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Old 09-21-2021, 07:06 AM   #11
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Quote:
Originally Posted by amosnandy View Post
Opinions on this forum are just like.....(I know what you thought i was going to say) There are as many as there are different kinds of RV's.

Everyone is different. Personally, the only reason I would by a TT or 5r is if I was going to put it in a seasonal site and not move it for the next 10-20 years. If you can full time in a van good for you.

Also a class B is way to small and way to inconvenient for me. Plus, while a class B you think you can go so many more places. A single female friend and her dog asked advice on one. I told her no. She wanted to be able to get into the State and National parks, mountains etc. She is a marathon runner and loves to hike and ski and explore. One year in, she came back to me to help her buy and learn to operate a smaller Class A, that she could tow a small car behind because the B was just not working. She called it her $100,000 mistake. Now she is in a 32' class a, towing some little 2200# car and says she can park the class A and go in multiple directions by just turning the car key and driving away.

Facts, if you by a TT and are thinking about traveling cross country, putting on10s of thousands of miles, they are not really built for that. Travel trailers are built to take to the weekend campground, 50-100 miles away and maybe one trip to the National parks.

I have a friend who 3 years ago bought a brand new 26' bunk house for him and his 2 kids. Did some local camping, took one trip to the National parks, 3600 miles, and when he got back from that, he looked for and found a seasonal site 1 1/2 hours from home. Says he is still putting screws back in and fixing stuff from the shake down trip. Wish he would have done that from day one.

As for a class B, I guess if you get a good one you could tow a small car behind it to run off to the sites you want to see. But everyone I know who bought one and thought they could full time in it find pretty quick the space constraining. Some do it with no problem, if you are in warmer climates where you can be outside all the time. But you'll be pretty cramped on that week long rainy season.

Just my 2 cents, but if you are thinking full time, buy a C, Super C or Class A. You will enjoy yourself much more. An older DP well maintained is till the best value on the market. at 10-12 years they pretty much have depreciated all they will. Yup you'll have to do the maintenance, upgrades and repairs. I am in the habit of taking mine into the factory for complete inspection and repair anything that shows it it's age once a year. No different that painting the house, putting a new roof on or new furnace/ac every so often.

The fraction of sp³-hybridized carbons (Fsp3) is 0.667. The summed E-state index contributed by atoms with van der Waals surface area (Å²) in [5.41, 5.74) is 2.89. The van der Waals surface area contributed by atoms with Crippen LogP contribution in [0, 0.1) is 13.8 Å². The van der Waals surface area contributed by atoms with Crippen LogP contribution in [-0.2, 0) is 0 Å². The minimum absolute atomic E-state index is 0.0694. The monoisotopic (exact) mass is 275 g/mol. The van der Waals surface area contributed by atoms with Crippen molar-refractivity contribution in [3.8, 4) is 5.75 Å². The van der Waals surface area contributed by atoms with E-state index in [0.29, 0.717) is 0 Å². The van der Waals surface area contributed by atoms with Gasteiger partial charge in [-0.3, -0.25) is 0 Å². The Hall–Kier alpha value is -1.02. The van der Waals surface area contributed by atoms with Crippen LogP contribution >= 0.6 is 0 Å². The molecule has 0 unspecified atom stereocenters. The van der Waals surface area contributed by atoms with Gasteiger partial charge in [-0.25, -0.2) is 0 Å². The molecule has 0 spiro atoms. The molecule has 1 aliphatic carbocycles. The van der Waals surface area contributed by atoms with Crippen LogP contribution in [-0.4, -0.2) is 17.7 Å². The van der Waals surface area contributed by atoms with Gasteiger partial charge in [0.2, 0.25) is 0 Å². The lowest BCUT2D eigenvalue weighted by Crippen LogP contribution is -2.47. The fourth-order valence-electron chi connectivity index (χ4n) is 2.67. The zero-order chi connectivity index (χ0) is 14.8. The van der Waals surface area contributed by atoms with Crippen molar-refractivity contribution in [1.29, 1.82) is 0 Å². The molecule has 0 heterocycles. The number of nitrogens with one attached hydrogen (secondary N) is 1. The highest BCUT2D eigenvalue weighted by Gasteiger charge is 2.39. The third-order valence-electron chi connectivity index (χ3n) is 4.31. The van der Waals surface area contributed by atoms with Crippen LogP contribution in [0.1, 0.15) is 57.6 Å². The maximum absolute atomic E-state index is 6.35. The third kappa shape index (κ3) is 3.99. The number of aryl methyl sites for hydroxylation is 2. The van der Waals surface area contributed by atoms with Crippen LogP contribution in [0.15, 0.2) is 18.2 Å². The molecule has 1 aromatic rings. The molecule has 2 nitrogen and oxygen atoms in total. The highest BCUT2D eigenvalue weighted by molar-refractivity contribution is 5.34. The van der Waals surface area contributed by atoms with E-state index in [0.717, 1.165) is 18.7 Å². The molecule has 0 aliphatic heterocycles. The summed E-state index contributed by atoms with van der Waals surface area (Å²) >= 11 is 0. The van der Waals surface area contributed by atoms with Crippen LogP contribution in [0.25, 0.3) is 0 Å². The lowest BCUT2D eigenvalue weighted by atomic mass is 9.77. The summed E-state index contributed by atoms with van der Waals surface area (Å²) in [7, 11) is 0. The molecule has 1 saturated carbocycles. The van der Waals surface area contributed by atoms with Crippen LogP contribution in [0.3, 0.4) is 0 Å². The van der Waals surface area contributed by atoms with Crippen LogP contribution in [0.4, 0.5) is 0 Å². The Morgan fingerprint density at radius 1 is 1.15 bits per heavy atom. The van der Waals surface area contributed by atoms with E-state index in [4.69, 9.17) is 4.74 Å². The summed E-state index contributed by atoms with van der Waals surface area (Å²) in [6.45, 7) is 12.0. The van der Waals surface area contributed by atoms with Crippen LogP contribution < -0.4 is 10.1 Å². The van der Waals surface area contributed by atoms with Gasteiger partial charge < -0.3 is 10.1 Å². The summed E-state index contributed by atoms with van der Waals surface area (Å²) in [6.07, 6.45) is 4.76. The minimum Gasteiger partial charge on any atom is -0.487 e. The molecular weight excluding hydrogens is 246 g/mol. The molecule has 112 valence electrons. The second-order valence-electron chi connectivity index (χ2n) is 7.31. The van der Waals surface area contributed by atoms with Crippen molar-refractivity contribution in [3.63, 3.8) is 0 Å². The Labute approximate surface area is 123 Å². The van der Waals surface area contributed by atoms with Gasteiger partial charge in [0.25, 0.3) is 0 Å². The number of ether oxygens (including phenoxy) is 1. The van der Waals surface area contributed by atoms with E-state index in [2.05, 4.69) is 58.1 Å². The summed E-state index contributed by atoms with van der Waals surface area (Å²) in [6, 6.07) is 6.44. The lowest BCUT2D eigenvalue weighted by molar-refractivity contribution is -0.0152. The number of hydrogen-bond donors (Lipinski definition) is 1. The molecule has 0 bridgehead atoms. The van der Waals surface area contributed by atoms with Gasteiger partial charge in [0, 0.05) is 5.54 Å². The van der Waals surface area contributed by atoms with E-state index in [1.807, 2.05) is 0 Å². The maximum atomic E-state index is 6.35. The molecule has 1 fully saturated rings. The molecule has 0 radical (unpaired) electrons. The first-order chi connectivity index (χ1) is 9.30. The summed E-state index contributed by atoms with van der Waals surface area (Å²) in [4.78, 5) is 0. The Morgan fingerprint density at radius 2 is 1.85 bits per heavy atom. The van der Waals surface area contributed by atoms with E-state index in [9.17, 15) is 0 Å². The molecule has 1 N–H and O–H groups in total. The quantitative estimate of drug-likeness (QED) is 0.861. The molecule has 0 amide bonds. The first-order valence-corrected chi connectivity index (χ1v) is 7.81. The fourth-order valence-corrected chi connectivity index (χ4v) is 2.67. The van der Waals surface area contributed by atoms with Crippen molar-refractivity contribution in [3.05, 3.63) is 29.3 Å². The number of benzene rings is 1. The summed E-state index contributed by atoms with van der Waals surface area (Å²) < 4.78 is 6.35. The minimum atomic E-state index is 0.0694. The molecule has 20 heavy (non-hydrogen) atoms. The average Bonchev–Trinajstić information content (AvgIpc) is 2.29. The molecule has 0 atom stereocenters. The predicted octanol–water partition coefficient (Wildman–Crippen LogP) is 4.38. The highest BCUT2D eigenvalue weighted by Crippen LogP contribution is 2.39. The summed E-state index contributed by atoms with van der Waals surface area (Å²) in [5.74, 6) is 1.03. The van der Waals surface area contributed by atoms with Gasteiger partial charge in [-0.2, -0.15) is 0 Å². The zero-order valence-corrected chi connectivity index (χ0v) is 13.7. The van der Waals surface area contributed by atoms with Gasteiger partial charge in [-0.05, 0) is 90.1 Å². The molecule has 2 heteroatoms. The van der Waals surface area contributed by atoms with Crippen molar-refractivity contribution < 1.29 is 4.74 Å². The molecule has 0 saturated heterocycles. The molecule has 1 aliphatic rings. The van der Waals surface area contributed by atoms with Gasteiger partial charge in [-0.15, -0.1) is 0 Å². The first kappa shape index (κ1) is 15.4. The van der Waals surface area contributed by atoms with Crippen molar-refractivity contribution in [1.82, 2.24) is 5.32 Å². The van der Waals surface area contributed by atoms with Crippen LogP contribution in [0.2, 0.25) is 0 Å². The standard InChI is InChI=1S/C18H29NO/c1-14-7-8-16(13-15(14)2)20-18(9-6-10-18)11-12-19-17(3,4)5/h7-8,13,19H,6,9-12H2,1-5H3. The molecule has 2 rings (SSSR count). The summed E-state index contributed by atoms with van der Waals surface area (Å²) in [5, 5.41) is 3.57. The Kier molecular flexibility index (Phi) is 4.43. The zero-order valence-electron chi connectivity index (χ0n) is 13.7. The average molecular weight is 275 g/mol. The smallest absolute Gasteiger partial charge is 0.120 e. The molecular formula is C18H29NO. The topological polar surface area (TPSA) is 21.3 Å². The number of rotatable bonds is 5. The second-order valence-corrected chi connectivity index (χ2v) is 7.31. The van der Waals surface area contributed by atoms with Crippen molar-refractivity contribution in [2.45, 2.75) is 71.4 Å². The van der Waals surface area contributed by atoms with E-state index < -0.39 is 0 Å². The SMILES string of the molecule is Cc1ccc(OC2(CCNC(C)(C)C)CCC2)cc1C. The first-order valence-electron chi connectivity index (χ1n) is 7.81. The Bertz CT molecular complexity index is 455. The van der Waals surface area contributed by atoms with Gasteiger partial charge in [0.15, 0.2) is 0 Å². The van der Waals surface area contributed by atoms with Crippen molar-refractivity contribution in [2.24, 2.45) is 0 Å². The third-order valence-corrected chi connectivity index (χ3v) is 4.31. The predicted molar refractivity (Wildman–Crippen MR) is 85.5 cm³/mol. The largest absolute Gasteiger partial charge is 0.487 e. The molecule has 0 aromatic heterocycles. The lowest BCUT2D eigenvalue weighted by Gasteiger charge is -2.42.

I agree with everything you just said. My needs are just about opposite of somebody full-timing. This is the main reason we're fixing up a vintage Class A while we still have the TT - it's to do some longer trips as we have more time to do so in the future. I don't think I'll ever see a use for a Class C personally, but that might be just the ticket for others. But then I've learned to never say "never".

Edit: Just one more thing I'll add. I've found that a shorter TT doesn't seem to shake everything apart as badly as a longer one. I take my 24' with no slides all over the place without any new leaks or anything falling apart. That wasn't the case with our prior 32' with slides. It was much better suited to sit in one spot as you suggested.
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Old 09-21-2021, 07:34 AM   #12
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We traveled in a class A for years, as well as a class B. We now have a small TT that we enjoy very much. Each type of equipment changes how you travel and stay.
You might try renting some different types of units to get a feel for what works for you. If you do pick a unit that doesn't suit you, you won't be alone. Many folks end up changing unit types as their experience grows.

As for the TT: +You can boondock easily. You might not want to drag your TT down a drowned FS 2 track, but you can find a place NEARBY to set up camp.
You can always find your fishing hole with just your 4x4. I use a propane gennie, but many folks use solar set ups.
+We like being able to set up the TT and then just travel the area.
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Old 09-21-2021, 09:41 AM   #13
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If I were single I'd opt for a class B MH. I see singles and couples all the time in them. But being single you'd use way less water and have more personal room inside. They're made way better than a TT. You can drive them anywhere you would drive a truck and they would fit pretty much anywhere.
A truck camper would be my 2nd choice.
If it were just me and my wife then it would be a TT if wanting something on the small side.
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Old 09-21-2021, 09:49 AM   #14
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FWIW, we are happy trailer owners. We boondock -- park the trailer -- and take off every day in our truck to various trailheads in the area. No need to pack up our stuff every morning, like we would with a MH.

Just lock the trailer door and head on out. Come back in the late afternoon for snacks and drinks.

The big downside of a trailer is the slow speed when towing. We tow at about 60 mph. So long trips take a longer time.